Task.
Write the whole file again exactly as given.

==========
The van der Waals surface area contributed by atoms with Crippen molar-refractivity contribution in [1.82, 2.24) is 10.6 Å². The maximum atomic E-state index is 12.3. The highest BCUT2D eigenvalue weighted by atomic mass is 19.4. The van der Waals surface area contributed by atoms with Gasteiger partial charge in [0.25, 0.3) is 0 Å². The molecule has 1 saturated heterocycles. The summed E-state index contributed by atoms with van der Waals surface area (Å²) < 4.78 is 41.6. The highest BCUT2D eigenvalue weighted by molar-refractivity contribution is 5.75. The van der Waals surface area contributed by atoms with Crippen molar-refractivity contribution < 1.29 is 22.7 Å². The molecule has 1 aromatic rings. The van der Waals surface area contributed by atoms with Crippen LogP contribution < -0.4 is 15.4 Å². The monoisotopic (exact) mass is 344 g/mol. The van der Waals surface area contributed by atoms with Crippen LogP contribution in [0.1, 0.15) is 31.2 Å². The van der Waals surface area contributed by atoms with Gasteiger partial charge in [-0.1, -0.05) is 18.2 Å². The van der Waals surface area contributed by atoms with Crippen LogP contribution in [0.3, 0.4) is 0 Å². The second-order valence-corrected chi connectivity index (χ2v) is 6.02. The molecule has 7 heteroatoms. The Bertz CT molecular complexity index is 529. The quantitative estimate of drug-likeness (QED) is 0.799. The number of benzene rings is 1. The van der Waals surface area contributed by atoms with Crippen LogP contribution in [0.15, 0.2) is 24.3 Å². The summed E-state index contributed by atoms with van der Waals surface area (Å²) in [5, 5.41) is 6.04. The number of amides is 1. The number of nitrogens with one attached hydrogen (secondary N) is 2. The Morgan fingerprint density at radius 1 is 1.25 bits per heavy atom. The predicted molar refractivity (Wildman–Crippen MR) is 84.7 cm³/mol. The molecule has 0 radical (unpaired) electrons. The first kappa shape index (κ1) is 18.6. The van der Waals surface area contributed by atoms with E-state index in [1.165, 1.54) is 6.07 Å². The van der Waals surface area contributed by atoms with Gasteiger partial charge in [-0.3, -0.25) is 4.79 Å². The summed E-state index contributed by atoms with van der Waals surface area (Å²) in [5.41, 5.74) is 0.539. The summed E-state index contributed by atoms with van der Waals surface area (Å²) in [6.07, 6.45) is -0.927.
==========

The van der Waals surface area contributed by atoms with Crippen molar-refractivity contribution in [1.82, 2.24) is 10.6 Å². The maximum atomic E-state index is 12.3. The highest BCUT2D eigenvalue weighted by atomic mass is 19.4. The van der Waals surface area contributed by atoms with Gasteiger partial charge in [0.25, 0.3) is 0 Å². The molecule has 1 saturated heterocycles. The summed E-state index contributed by atoms with van der Waals surface area (Å²) < 4.78 is 41.6. The highest BCUT2D eigenvalue weighted by molar-refractivity contribution is 5.75. The van der Waals surface area contributed by atoms with Crippen molar-refractivity contribution < 1.29 is 22.7 Å². The molecule has 1 aromatic rings. The van der Waals surface area contributed by atoms with Crippen LogP contribution < -0.4 is 15.4 Å². The monoisotopic (exact) mass is 344 g/mol. The van der Waals surface area contributed by atoms with Crippen LogP contribution in [0.1, 0.15) is 31.2 Å². The van der Waals surface area contributed by atoms with Gasteiger partial charge in [-0.1, -0.05) is 18.2 Å². The van der Waals surface area contributed by atoms with Crippen LogP contribution in [0.3, 0.4) is 0 Å². The second-order valence-corrected chi connectivity index (χ2v) is 6.02. The molecule has 7 heteroatoms. The Bertz CT molecular complexity index is 529. The quantitative estimate of drug-likeness (QED) is 0.799. The number of benzene rings is 1. The van der Waals surface area contributed by atoms with Crippen LogP contribution in [0.15, 0.2) is 24.3 Å². The summed E-state index contributed by atoms with van der Waals surface area (Å²) in [5, 5.41) is 6.04. The number of amides is 1. The number of nitrogens with one attached hydrogen (secondary N) is 2. The Morgan fingerprint density at radius 1 is 1.25 bits per heavy atom. The predicted molar refractivity (Wildman–Crippen MR) is 84.7 cm³/mol. The molecule has 0 radical (unpaired) electrons. The first kappa shape index (κ1) is 18.6. The van der Waals surface area contributed by atoms with E-state index in [1.165, 1.54) is 6.07 Å². The van der Waals surface area contributed by atoms with Gasteiger partial charge in [-0.3, -0.25) is 4.79 Å². The summed E-state index contributed by atoms with van der Waals surface area (Å²) in [5.41, 5.74) is 0.539. The summed E-state index contributed by atoms with van der Waals surface area (Å²) in [6.07, 6.45) is -0.927.